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Extra US$ 2 Billion Required by SA Transport for 2010 WC
May 01, 2007

Around US$ 2 Billion are needed for the development of Railways, Airports & Roadways ahead of 2010 Football World Cup (WC) in SA.

As per Jeff Radebe, South African Transport Minister, South Africa needs additional US$ 1.98 Billion to improve the infrastructure of its public transportation system, as South Africa looks forward to handle 400,000 Soccer Fans ahead of 2010 World Cup. National treasury had already allocated US$ 466 Million to Transport Ministry for the development of road & railway transportation system.

Radebe said that the transport dept. would request extra funds from national treasury & would also consider approaching private sector through public-private sector partnerships.

As per transport department's 2010 'action plan', US$ 1.22 Billion would be utilized for ten host cities, whereas US$ 426 Million & US$ 333 Million would be utilized for Metrorail & SA National Roads Agency, respectively.

SA Rail Commuter Corp, which owns Metrorail, has expressed concern over its old infrastructure due to which it has been working quite poorly. Lucky Montana, its CEO, said that the trains are requiring maintenance quite frequently as many of them have surpassed thirty years, trains' average age resulting in rising dissatisfaction among customers, declining rider-ship levels & has fueled acts against major rail assets.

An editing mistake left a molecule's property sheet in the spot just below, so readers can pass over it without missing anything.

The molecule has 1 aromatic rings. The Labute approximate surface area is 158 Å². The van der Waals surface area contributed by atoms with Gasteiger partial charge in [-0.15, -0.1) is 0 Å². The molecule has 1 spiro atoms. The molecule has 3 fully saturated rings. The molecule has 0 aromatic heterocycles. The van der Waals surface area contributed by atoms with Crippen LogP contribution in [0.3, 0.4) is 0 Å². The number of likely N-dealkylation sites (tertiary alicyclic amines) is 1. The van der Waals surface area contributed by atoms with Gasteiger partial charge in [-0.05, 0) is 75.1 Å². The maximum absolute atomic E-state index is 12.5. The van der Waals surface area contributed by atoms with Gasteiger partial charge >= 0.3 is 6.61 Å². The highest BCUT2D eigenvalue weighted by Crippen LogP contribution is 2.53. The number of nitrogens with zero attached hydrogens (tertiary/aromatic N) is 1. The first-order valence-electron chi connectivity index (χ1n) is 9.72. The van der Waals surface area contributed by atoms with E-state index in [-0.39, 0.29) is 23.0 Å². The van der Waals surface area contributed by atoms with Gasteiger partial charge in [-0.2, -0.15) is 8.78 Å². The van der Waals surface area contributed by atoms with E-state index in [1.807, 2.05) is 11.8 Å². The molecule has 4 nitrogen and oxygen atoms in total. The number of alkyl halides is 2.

A whooping 1800 Metrorail coaches are not operational out of the total 4600 coaches. Studies indicate that Metrorail requires at least US$ 8.64 Billion to renovate the entire system by 2036. Other improvements, by 2010 include upgrading of Pretoria's Wonderboom Airport to make it sufficient for handling at least 10% of Gauteng's air travel.

"Transportation is a sector on which all other sectors & industries depend and, therefore, can't be overlooked. Government must take bold steps before the situation goes out of hand," said an analyst at
RNCOS.

Moreover, around 13,000 people die in road accidents in South Africa & the number is increasing annually accounting to losses of US$ 5.72 Billion to South African economy every year, Mr. Radebe said.

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